But beneath the fashionable glasses and the easy smile, Peter has a secret. He lives with this secret every day, the weight of it pressing down on him as soon as he wakes up in the morning. He has not shared it with anyone outside his immediate family or his most intimate circle of friends, and yet it is this secret, perhaps more than anything else, that shapes the person he is, that defines his life to such an extent that Peter cannot envisage what he would be like if it did not exist.

Peter has HIV. It was transmitted to him from his mother, who sought asylum in the UK after her home country in Africa descended into violent chaos. Peter was three when he arrived in London. As a young child, he was prone to bouts of illness and was in and out of hospital. At the age of 13, he spent three months in a coma after a severe bout of meningitis. When he came round, the doctors carried out some tests and discovered that his blood was infected with the human immunodeficiency virus.

"I'd been getting loads of tests and stuff after the coma for my brain, but this one day I remember we were taken to a different ward," he recalls. "Mum sat next to me and said: 'I've got something to tell you. I don't know how you're going to take this. You've got HIV.'"

He did not ask his mother how she contracted the virus – some things, he says, are too hard to talk about, even with those closest to you. The diagnosis was difficult to take in at first: Peter was told by his doctors that HIV gradually destroys immune-system cells, reducing the body's protection against infection. Over time, as the immune system weakens, someone affected by HIV may develop rare infections or cancers. When these are especially serious, the person is said to have acquired immune deficiency syndrome, or Aids. Despite the substantial medical advances that have been made in recent years in managing the disease, Peter was also informed that there is, as yet, no ultimate cure.

For Peter, the news came as a complete shock. He is one of six children and none of his five brothers or sisters was infected. It felt, he says, like a death sentence.

"I sat there, thinking: 'I'm 13 years old, what's the point of finishing secondary school? I might as well save up and go travelling.' I just remember thinking: 'Life is going to end quickly,' and that's what made me cry. The thought that all my friends and stuff were going to live to old age and I'm just going to fade away, they're going to forget me and how's my mum going to cope without me? That's when I broke down. It was one of the worst days of my life. It hurt so much." He breaks off, eyes focusing at a blank point in the middle of the room. "Yeah, it hurt," he says finally, his voice small, the breath squeezed out of it.

But then Peter was referred by the hospital to Body & Soul, a ground-breaking charity supporting children, teenagers and families living with, or closely affected by, HIV. The charity runs a purpose-built support centre in east London, in a large, airy building filled with table-football games, computers and coloured bean bags. It is one of the only organisations in the UK specifically designed to help entire families, with a holistic approach that provides youth groups, well-women clinics, yoga and therapy sessions as well as information services providing welfare and benefits advice. Here, Peter can socialise with other young people in exactly his situation.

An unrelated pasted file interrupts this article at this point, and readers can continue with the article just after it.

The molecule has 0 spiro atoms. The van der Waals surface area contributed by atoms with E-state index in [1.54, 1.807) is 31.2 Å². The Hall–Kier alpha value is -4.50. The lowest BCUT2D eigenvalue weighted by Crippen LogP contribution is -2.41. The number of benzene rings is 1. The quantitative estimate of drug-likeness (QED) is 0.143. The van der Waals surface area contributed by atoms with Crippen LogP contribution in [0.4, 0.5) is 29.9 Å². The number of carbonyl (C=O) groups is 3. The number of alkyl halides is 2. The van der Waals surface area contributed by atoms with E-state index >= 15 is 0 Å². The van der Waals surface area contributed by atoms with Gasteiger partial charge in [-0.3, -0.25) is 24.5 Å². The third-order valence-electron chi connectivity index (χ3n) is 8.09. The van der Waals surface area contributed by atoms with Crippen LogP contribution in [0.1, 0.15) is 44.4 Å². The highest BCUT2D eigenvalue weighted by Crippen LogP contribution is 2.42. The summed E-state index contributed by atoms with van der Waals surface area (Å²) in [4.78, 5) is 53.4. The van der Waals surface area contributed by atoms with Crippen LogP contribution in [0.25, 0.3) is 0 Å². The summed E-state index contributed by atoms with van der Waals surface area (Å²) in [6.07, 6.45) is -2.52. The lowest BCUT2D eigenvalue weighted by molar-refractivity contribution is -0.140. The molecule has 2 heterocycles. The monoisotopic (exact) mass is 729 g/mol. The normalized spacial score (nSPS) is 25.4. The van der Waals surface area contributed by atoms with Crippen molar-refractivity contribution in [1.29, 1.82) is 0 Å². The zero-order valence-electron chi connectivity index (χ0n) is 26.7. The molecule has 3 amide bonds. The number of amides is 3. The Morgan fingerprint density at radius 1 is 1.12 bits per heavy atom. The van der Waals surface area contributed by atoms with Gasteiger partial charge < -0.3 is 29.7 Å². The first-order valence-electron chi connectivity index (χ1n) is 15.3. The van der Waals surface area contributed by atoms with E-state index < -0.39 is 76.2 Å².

Despite the extraordinary work Body & Soul does, it is not particularly high profile as it is difficult to publicise – for obvious reasons, the people who come here want their identities protected, which means it is harder for the public to identify with their plight and put a face to the story. But in the New Year, the charity will be launching a new campaign called In My Shoes to raise awareness in schools and youth clubs, featuring portraits of celebrities and teenagers affected by HIV, with their trainers obscuring their faces, taken by the photographer Rankin.

"The idea is to try and get young people to understand what life is like from other people's perspectives," explains Emma Colyer, the director of Body & Soul, who co-founded the charity in 1996 after noticing there was almost no service provision for women and children affected by HIV in the UK. "There's a lack of understanding about HIV, and there's still a lot of stigma around the disease."

For Peter, Body & Soul gave him back his confidence. "After my diagnosis, I went into a shell," he says. "I was shy and insecure about expressing myself again, probably because of the shock, because I was scared of how people would react if I was open with them.

"I remember the first day I came to Body & Soul. I heard I was going to a place where people were infected with or affected by HIV. I expected to see people who were sick, in wheelchairs. Instead, everyone was healthy and happy. I thought: 'I'm not in the right building.' Everyone seemed OK. Everyone gave you a hug. They weren't afraid to touch you."

I was surprised to meet Peter, partly because he spoke so eloquently about his status, with none of the recalcitrance or nervousness one might expect from a young man in his early 20s. But if I am honest, it was also partly that I shared the same misguided assumptions Peter had described all those years ago when he first walked through the doors of Body & Soul: I had not expected someone living with HIV to look so young or so healthy.